(Source: Pets of the Homeless)

Pets of the Homeless helps with food donations, emergency veterinarian care and surgeries. Some of the stories are heartbreaking.

Your support is really very much appreciated.

Peace and full bellies to all.

UPDATE: For those of you who have already purchased all of my books (thank you so much!) but still want to help, you can donate directly to Pets of the Homeless HERE. They also have a list of donation sites around the country where you can drop off pet food, leashes, beds, etc.

Feed the Right Wolf

Like the rest of the country, I woke this morning to the news of the 2016 election results. To say we were devastated is a complete understatement. The feelings of despair are so raw, it’s impossible to put into words.

It’s beyond comprehension that Hillary’s opponent was elected (he who will not be named – not out of fear, but because I don’t ever want his name to issue from my mouth). It’s partly disappointment and disillusionment that this country is still so sexist that it will not elect a woman who was eminently more qualified than her opponent; it’s partly the blatant lies the orange one told, but even more so, that so many were willing to buy into the lies wholeheartedly without questioning them; but it’s mostly that so many bigoted, ignorant white people were willing to ignore or excuse his boorish behavior, his meanness, his mean-spiritedness, his littleness. He will never be my president. He is undeserving of any respect. I cannot imagine what the future will look like these next four years.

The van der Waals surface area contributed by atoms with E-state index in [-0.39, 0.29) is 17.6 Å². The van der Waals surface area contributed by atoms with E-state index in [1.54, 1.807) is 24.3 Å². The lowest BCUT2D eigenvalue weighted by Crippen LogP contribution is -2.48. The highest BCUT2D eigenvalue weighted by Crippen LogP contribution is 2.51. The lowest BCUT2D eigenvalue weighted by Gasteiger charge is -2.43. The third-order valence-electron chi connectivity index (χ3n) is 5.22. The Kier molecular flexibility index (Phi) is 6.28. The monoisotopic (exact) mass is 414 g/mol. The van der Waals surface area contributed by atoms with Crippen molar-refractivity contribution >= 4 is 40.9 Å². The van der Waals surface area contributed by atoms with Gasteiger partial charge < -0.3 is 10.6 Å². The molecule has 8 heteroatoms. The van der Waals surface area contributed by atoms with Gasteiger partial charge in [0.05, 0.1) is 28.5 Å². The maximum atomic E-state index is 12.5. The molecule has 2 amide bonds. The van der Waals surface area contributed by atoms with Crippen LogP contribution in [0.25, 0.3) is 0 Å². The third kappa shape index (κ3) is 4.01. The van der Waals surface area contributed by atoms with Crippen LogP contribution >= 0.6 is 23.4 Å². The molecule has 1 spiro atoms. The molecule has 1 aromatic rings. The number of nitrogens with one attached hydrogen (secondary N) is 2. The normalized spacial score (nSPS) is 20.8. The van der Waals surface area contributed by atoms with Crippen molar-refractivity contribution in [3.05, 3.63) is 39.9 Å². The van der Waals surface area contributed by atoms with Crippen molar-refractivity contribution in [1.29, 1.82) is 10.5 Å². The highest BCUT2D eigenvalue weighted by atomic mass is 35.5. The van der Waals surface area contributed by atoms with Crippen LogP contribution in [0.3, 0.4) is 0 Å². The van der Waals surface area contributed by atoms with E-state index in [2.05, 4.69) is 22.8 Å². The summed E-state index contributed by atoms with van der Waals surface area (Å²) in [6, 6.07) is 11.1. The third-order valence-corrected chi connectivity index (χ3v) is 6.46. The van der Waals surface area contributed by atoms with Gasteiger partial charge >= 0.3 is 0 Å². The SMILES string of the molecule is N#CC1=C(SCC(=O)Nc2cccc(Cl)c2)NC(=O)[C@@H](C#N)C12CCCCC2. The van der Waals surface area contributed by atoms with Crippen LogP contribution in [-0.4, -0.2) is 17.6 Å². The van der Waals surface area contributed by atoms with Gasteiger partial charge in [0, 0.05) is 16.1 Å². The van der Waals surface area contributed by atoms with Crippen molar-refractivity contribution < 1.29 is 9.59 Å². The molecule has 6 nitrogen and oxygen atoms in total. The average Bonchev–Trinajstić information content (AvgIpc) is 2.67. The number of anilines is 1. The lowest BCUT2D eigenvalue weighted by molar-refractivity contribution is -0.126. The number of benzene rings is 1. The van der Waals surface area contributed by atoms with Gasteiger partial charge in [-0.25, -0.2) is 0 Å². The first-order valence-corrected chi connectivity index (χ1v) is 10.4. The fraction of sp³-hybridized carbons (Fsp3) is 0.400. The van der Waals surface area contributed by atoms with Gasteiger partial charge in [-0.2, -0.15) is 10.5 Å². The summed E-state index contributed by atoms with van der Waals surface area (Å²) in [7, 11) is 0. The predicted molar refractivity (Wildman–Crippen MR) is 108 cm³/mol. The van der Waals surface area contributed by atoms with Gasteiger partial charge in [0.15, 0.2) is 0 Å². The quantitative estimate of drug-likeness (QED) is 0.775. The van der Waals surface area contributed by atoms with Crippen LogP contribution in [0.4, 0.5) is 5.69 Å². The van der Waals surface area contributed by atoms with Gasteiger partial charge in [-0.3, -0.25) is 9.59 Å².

That’s my anger and bitterness talking. It’s going to be a long time before that goes away, if it ever does. But if I do nothing with that anger, that bitterness, then what good is it? What good will come from it?

We recently watched the movie “Tomorrowland”, a film that did not get nearly enough attention in my opinion. It had a fantastic message. Near the beginning of the movie, the main character, Casey, reminds her father of a parable he had told her many times:

“There are two wolves, and they’re always fighting. One is darkness and despair. The other is light and hope. Which wolf wins?”



Whichever wolf we feed wins.

My sister has texted me today about her own sadness and despair at having to explain to her young sons how America has come to this – how we could have elected someone like the orange one, someone who is exactly opposite all the values she and my brother-in-law have tried instill in their boys.

Which wolf will we feed? What kind of America will we get?